The brain encodes unique fear memory, such as the feeling of being held down, the sounds of traffic outside or the look in a person's eyes. This is different from conceptual information -- the layout of the room or duration of the assault -- that victims sometimes block out or forget entirely.
"It's a different pathway in the brain, and this has huge implications for investigators," Hopper said. "These are going to be different memories of what they were thinking, or what they smelled or heard at the time that can be an important part of the picture and potentially valuable evidence later to help the panel understand what was going on and how this wasn't a consensual experience."
Hopper said when fear kicks in, a person relies on habits and reflexes developed over years -- techniques like polite rejection ("I have to leave soon" or "My boyfriend will be angry").
"Pretty early on, they're learning these ways of saying 'no thank you.' We all have these habits that we fall back on when needed," Hopper said. "It's part of being human, but especially for women, they have socially developed this whole other level of dealing with this."
When it doesn't work, Hopper calls it the fear-habit paradox.
"What normally would work, these habits we developed, is no longer working, but that's all the brain has to go on, even when those habits are completely useless," he said. "They didn't have rigorous prevention and self-defense training on how to handle sexual assault. They have these habits on how to politely resist unwanted sexual advances, and that's it."
Hopper said sexual assault victims will later regret not being able to say more, and because they were in a fear state, their words are misinterpreted.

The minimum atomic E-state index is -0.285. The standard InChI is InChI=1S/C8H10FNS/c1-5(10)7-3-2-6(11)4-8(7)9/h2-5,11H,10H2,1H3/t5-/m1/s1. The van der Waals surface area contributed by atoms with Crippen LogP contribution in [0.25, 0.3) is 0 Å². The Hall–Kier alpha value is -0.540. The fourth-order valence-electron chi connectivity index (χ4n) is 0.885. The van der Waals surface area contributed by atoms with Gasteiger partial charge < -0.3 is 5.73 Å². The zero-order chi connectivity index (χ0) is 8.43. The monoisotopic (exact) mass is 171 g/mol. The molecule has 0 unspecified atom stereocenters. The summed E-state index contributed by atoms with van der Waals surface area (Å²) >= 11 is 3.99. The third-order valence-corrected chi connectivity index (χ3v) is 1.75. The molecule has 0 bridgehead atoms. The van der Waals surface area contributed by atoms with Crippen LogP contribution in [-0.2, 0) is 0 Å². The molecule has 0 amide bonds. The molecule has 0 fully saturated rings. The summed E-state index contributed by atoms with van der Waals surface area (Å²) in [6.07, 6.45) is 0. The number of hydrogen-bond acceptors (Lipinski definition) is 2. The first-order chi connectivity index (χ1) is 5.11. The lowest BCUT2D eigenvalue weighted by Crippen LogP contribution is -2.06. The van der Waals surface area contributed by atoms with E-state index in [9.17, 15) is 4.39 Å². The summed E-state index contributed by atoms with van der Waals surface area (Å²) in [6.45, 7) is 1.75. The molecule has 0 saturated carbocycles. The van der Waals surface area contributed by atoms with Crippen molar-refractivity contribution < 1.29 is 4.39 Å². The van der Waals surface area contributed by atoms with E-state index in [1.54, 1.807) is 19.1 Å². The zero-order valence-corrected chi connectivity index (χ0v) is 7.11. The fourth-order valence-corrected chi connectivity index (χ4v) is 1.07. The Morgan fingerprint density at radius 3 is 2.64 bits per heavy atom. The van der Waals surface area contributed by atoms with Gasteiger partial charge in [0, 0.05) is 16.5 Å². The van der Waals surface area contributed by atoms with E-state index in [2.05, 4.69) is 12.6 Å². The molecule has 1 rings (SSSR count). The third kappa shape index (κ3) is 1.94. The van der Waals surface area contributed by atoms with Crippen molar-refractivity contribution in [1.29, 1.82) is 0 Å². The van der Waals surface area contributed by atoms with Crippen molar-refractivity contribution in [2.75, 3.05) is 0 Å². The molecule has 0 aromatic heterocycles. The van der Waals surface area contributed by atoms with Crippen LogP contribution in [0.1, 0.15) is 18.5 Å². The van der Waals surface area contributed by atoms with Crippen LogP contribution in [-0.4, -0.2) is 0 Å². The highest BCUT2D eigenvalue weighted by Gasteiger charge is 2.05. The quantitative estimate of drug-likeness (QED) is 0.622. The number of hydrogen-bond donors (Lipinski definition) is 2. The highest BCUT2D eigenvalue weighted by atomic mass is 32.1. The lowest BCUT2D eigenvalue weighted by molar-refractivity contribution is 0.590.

Another key moment Hopper said that occurs in most sexual assault cases is when the victim goes from a resistance to a defeat state. A terrified, defeated brain often results in a state of disassociation, when a person becomes disconnected from his or her body. This is an extreme defeat-related survival reflex, Hopper said.
"If someone is sitting across from you talking about being raped and it sounds like they're reading a grocery list because they're not feeling it in their body, and now you're not feeling it in your gut, it doesn't feel real, right? It doesn't necessarily mean it wasn't real," he said. "It might just mean this person was so traumatized that they disconnected from all the horrible things that happened to their body."
Is it plausible that a victim could feel sleepy during an attack, Hopper asked. The answer is "yes," and victim advocates should recognize it as a physiological effect of collapsed immobility. That happens when a person can't move or speak during trauma and experiences an extreme drop in heart rate and blood pressure that can cause faintness, sleepiness or loss of consciousness.
Hopper said it is important for everybody to understand the different responses to sexual assault, so the right questions are asked and that the victims feel safe telling their stories.
"Take this back to your units, use the information how it fits into your role, whether that's in SHARP, as a leader of Soldiers or just as a Soldier yourself," said Sgt. 1st Class Jason Huffman, 10th Mountain Division (LI) sexual assault response coordinator.
For those who were unable to attend this event, a similar lecture Hopper presented last year at Tufts University is available on YouTube at https://www.youtube.com/watch?v=dwTQ_U3p5Wc.